A respected art historian branches out in two final books
Posted: December 8, 2010
Introducing Michael Baxandall briefly is no easy task.
The British-born intellectual is generally considered one of the most influential art historians of the 20th century, "an independent mind who left an indelible mark on art history and beyond," as noted historian Carlo Ginzburg has written. But Baxandall's thinking goes so far beyond the field of art history that one might say he doubted the discipline itself and therefore felt drawn to cross its limits.
Baxandall had two books in the final stages of publication when he died in 2008; not an uncommon situation for this prolific intellectual whose most famous books include Giotto and the Orators, Painting and Experience in 15th Century Italy, The Limewood Sculptors of Renaissance Germany and Pattern of Intention: On the Historical Explanation of Pictures, all of which share Baxandall's method of "the period eye." In other words, the author always tried to understand art through its original historic language and meaning.
But the two books Baxandall was on the verge of publishing when he died are exceptional in that they are absolutely nonscholarly. Episodes: A Memorybook is an autobiographical project, but not merely a sentimental pining for gone good times. Baxandall's fundamental project in writing the book was to answer the deceptively simple question: "Who is Michael Baxandall?"
A Grasp of Kaspar
Frances Lincoln Press
"It cannot be unusual to find one's self incoherent, at some point, in the sense of finding one's self difficult to see as something distinct, articulated and whole," Baxandall writes in the book's first line. Throughout Episodes, Baxandall looks back on different moments in his life and different acquaintances he had, continually asking himself whether he is the same person he once was, while at the same time inquiring about the definition of "self."
The closing sections of the book are the most enjoyable, as the author describes his academic beginnings and the people he knew earlier in life. The following scene takes place with British art historian and Baxandall's colleague, John Pope-Hennessy.
"Perhaps four yards away he looked at me and opened his peculiar mouth as if preparing to speak about something. ... I slowed and, I suppose with a yard or two to go, halted to receive his communication, and without breaking step or losing speed he swerved slightly round me and went on his way without a word. I was left standing, foolish. I found the incident interesting because it displayed in such a pure and innocent form an impulse behind much of his behaviour," Baxandall writes.
Episodes provides significant insight into Baxandall's critical mind. Throughout the book, Baxandall makes an effort to show that the simplest details of life are actually not at all simple. Describing his childhood and adolescence in the United Kingdom before, during and after World War II, Baxandall manages to capture timeless details that make personal incidents accessible to all readers.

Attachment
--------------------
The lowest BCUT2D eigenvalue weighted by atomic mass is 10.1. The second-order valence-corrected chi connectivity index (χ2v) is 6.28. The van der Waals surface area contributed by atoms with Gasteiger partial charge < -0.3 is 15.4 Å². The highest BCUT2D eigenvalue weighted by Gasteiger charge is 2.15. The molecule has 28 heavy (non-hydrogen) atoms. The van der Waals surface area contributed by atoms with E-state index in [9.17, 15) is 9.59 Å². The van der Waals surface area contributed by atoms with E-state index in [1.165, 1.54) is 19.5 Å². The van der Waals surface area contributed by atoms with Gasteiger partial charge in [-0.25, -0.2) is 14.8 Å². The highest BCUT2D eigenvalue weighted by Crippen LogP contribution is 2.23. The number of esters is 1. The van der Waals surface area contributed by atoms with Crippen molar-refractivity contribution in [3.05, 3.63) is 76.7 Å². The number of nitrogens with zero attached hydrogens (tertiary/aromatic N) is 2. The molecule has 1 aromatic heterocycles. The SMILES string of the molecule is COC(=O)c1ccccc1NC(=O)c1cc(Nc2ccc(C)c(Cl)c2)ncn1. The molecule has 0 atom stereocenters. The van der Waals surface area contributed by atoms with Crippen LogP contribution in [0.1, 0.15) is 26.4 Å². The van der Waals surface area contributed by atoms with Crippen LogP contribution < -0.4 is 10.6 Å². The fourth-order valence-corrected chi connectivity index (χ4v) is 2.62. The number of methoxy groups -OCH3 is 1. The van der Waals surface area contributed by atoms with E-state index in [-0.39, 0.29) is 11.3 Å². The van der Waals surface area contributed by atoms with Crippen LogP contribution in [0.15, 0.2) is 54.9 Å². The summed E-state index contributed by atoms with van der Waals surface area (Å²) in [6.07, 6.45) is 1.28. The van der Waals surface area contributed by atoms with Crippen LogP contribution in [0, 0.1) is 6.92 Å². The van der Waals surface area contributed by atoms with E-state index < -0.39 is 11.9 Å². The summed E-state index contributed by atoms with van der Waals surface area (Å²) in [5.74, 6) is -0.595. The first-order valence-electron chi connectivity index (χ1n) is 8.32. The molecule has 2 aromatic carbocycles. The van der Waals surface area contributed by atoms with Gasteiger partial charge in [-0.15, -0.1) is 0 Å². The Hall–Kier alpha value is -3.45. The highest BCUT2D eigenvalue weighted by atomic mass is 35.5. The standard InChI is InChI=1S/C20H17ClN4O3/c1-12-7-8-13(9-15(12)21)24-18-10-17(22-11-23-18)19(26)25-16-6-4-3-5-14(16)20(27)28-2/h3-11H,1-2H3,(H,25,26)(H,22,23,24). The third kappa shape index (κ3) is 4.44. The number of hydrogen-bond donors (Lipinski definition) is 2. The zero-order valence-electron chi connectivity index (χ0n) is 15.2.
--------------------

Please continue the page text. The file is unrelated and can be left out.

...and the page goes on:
The second book Baxandall was preparing to publish when he died is equally uncharacteristic of his previous work as a scholar and art historian. A Grasp of Kaspar is in many ways a classic thriller novel, but not entirely.
The story is situated in Switzerland and Italy during the 1950s, when both cultures were still heavy with World War II-era memories and suspicions. A young British historian named William Briggs is hired by an American investor to investigate a case of possible tax fraud by a textile company. Briggs soon quits the job but not the case, as he gets involved with the wife of Kaspar Leinberger, a former German lieutenant who has connections to Nazi gold and seems to be the key to the mystery.
A Grasp of Kaspar is symptomatically mysterious. With an art historian's eye for detail, Baxandall seems to enjoy writing quaint descriptions of mist and fog in Swiss valleys, floating above Alpine lakes or lying in the Tuscan countryside. The following description captures the haze above a morning lake.
"Now at mid-morning the sun shone strongly through the haze, a reddish disk that seemed only a few metres overhead. It was extraordinarily warm, a steamy shadowless world of scattered light," Baxandall writes.
A light tone of irony pervades the book, yet one forgets this when the tension of the story culminates. It seems Baxandall set out to write an enjoyable story that would not present itself as utterly seriously. Regardless of the author's intention, however, the result is a solid thriller offering mystery mixed with ingenious remarks on history and language.
Above all, Michael Baxandall will be remembered for his admirable scholarly achievements in art history, and his last two books are not likely to alter this reputation. Episodes and A Grasp of Kaspar will remain modest and personal supplements to Baxandall's major works.
Filip Šenk can be reached at
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